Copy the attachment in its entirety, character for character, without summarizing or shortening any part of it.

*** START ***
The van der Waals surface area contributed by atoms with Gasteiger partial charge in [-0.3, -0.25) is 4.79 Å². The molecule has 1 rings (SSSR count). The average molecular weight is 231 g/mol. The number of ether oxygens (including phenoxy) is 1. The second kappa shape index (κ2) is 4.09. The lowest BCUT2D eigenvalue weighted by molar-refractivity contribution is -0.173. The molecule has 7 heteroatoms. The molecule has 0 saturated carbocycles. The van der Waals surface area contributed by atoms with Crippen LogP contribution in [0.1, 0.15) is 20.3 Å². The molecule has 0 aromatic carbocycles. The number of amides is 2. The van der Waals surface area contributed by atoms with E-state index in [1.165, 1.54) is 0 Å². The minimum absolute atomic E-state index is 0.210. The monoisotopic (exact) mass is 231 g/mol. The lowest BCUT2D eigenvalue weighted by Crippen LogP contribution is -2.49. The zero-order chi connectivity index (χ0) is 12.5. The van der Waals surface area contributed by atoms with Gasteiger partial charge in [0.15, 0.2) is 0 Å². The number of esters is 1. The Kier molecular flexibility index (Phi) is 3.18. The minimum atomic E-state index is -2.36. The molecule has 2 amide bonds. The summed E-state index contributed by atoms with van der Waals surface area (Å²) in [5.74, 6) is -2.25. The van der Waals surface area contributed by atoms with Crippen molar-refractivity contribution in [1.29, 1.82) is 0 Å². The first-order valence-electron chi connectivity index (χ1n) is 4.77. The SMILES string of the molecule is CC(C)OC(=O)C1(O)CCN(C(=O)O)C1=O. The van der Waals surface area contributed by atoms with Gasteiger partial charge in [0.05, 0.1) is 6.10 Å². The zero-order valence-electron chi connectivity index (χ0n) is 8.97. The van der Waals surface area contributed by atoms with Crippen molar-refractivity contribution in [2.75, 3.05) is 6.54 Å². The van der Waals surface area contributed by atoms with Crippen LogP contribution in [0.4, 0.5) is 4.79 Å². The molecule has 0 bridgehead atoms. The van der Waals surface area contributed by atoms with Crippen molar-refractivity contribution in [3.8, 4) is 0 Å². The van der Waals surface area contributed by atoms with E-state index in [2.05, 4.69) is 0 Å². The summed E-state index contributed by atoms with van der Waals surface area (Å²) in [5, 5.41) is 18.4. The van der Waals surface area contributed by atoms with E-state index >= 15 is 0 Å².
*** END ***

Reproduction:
The van der Waals surface area contributed by atoms with Gasteiger partial charge in [-0.3, -0.25) is 4.79 Å². The molecule has 1 rings (SSSR count). The average molecular weight is 231 g/mol. The number of ether oxygens (including phenoxy) is 1. The second kappa shape index (κ2) is 4.09. The lowest BCUT2D eigenvalue weighted by molar-refractivity contribution is -0.173. The molecule has 7 heteroatoms. The molecule has 0 saturated carbocycles. The van der Waals surface area contributed by atoms with Crippen LogP contribution in [0.1, 0.15) is 20.3 Å². The molecule has 0 aromatic carbocycles. The number of amides is 2. The van der Waals surface area contributed by atoms with E-state index in [1.165, 1.54) is 0 Å². The minimum absolute atomic E-state index is 0.210. The monoisotopic (exact) mass is 231 g/mol. The lowest BCUT2D eigenvalue weighted by Crippen LogP contribution is -2.49. The zero-order chi connectivity index (χ0) is 12.5. The van der Waals surface area contributed by atoms with Gasteiger partial charge in [0.15, 0.2) is 0 Å². The number of esters is 1. The Kier molecular flexibility index (Phi) is 3.18. The minimum atomic E-state index is -2.36. The molecule has 2 amide bonds. The summed E-state index contributed by atoms with van der Waals surface area (Å²) in [5.74, 6) is -2.25. The van der Waals surface area contributed by atoms with Crippen molar-refractivity contribution in [1.29, 1.82) is 0 Å². The first-order valence-electron chi connectivity index (χ1n) is 4.77. The SMILES string of the molecule is CC(C)OC(=O)C1(O)CCN(C(=O)O)C1=O. The van der Waals surface area contributed by atoms with Gasteiger partial charge in [0.05, 0.1) is 6.10 Å². The zero-order valence-electron chi connectivity index (χ0n) is 8.97. The van der Waals surface area contributed by atoms with Crippen molar-refractivity contribution in [2.75, 3.05) is 6.54 Å². The van der Waals surface area contributed by atoms with Crippen LogP contribution in [0.4, 0.5) is 4.79 Å². The molecule has 0 bridgehead atoms. The van der Waals surface area contributed by atoms with Crippen molar-refractivity contribution in [3.8, 4) is 0 Å². The van der Waals surface area contributed by atoms with E-state index in [2.05, 4.69) is 0 Å². The summed E-state index contributed by atoms with van der Waals surface area (Å²) in [5, 5.41) is 18.4. The van der Waals surface area contributed by atoms with E-state index >= 15 is 0 Å².